Plastic waste: For greater responsibility in dealing with plastics
Plastics are an indispensable part of our daily lives. Plastic packaging, textiles and car tyres all belong to a group of materials with specific properties – substances known as polymers. Some are particularly flexible, others rigid; some are useful because they are so lightweight. Common to them all is the fact they almost never decay completely in the environment. Instead they form small plastic particles known as microplastics which cause major problems for organisms and ecosystems.
More than three million tonnes of packaging waste arose in Germany in 2017, the majority of it plastic. The problem of the over-carefree handling of plastics is a global one: the industrialised countries frequently export plastic packaging waste to the countries of the Global South. In 2018 China halted the import of coarsely pre-sorted packaging for recycling, sending a shock wave through the German waste industry.
Finding new ways of dealing with plastics is a task for society as a whole. The top priority is to reduce the unnecessary mass consumption of plastic products that are used briefly and then thrown away. Many single-use plastic products and much plastic packaging could be dispensed with because alternatives such as reusable packaging are available. Plastics that enter circulation should be recycled in the best possible way, with material recycling taking precedence over energy recovery. Only at the end of the cycle should the plastics be disposed of – in as eco-friendly a manner as possible.
Plastics in the environment – far more than an aesthetic problem
We come across litter everywhere – there are plastic carrier bags on the beach, takeaway coffee cups in the park, PET bottles in the woods. It is unsightly, yet what we see is only the tip of the iceberg. Analysis of material flows shows how plastic waste steadily disintegrates (from macro- to meso- and microplastics), causing a range of problems specific to the various ecosystems.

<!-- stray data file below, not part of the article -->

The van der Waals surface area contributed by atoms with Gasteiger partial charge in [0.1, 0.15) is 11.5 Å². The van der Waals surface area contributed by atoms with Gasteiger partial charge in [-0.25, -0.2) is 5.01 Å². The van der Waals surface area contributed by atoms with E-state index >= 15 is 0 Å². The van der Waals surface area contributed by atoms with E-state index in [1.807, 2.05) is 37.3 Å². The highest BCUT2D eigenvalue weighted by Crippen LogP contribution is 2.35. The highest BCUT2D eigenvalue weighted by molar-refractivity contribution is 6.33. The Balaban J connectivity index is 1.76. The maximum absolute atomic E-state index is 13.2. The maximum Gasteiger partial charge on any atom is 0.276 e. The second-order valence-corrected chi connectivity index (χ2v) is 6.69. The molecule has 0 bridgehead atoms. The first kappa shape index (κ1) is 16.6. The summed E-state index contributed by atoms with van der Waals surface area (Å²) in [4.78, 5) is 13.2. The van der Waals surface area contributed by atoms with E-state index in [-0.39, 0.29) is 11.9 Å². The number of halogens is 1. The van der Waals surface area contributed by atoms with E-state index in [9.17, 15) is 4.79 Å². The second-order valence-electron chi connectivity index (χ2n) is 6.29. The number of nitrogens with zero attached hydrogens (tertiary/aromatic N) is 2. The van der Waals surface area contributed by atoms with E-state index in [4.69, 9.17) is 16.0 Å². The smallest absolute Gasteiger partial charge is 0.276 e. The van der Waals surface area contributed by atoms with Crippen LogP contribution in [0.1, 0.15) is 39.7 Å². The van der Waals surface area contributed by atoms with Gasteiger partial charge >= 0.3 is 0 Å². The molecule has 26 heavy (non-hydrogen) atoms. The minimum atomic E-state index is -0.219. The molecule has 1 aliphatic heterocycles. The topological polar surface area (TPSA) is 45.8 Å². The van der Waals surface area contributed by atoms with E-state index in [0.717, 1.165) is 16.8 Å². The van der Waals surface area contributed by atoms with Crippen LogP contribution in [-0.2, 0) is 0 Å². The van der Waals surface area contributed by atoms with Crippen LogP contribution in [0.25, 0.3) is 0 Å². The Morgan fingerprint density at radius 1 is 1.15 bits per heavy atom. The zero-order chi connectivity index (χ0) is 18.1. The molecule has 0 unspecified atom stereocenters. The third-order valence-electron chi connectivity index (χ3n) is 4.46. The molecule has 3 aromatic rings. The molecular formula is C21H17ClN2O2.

Public attention has focused in particular on the pollution of the oceans, which has come to be known as “marine littering”. Sea birds strangled by fishing nets or the stomach contents of fish riddled with plastics make powerful pictures. Monitoring activities in connection with implementation of the EU Marine Strategy Framework Directive (MSFD) reveal that the requisite “good environmental status” is not being achieved in German marine areas.
Plastics in water and soil
The pollution of inland waters by plastics and plastic particles has been less well examined. However, in 2018 some studies found evidence of microplastics in the catchment areas of the Rhine, Danube and Weser at all the measurement stations in five German states that were analysed. The leaching of potentially hazardous additives such as fire retardants, which are contained in some plastics, is thought to be a problem, but comprehensive ecotoxicological studies have not been conducted.
There has likewise been insufficient research into plastics pollution in soils. However, studies show that plastics in and on the soil age and break down into smaller fragments over very long periods. There are signs that soil organisms such as earthworms can ingest plastic particles and transport them to deeper layers. It is certainly also possible for these particles to be carried with rainwater into groundwater, rivers and lakes and ultimately into the sea.
How do plastics get into the environment? And how can this be prevented?
Although further research is needed, models are available that depict the spread of plastics in the environment and the subsequent development of potentially harmful impacts on flora and fauna. And we do know where the plastics come from: the problem is a man-made one.
An important source is the everyday use of plastic products and careless disposal of them. Not only plastic bottles but also balloons, plastic confetti and cigarette filters end up in the environment as a result of thoughtless action. There are starting points here for preventing or reducing these plastic inputs to the environment.
Good waste management also prevents plastic waste entering the environment. Germany’s law on the circular economy requires separate collection and recovery of plastic waste, with material recycling taking precedence over energy recovery in waste incineration plants and elsewhere. There is certainly scope for expanding the current recycling rate of 39 percent. Good product design that considers material flows from production to disposal can contribute to this, as can longer usage periods in general.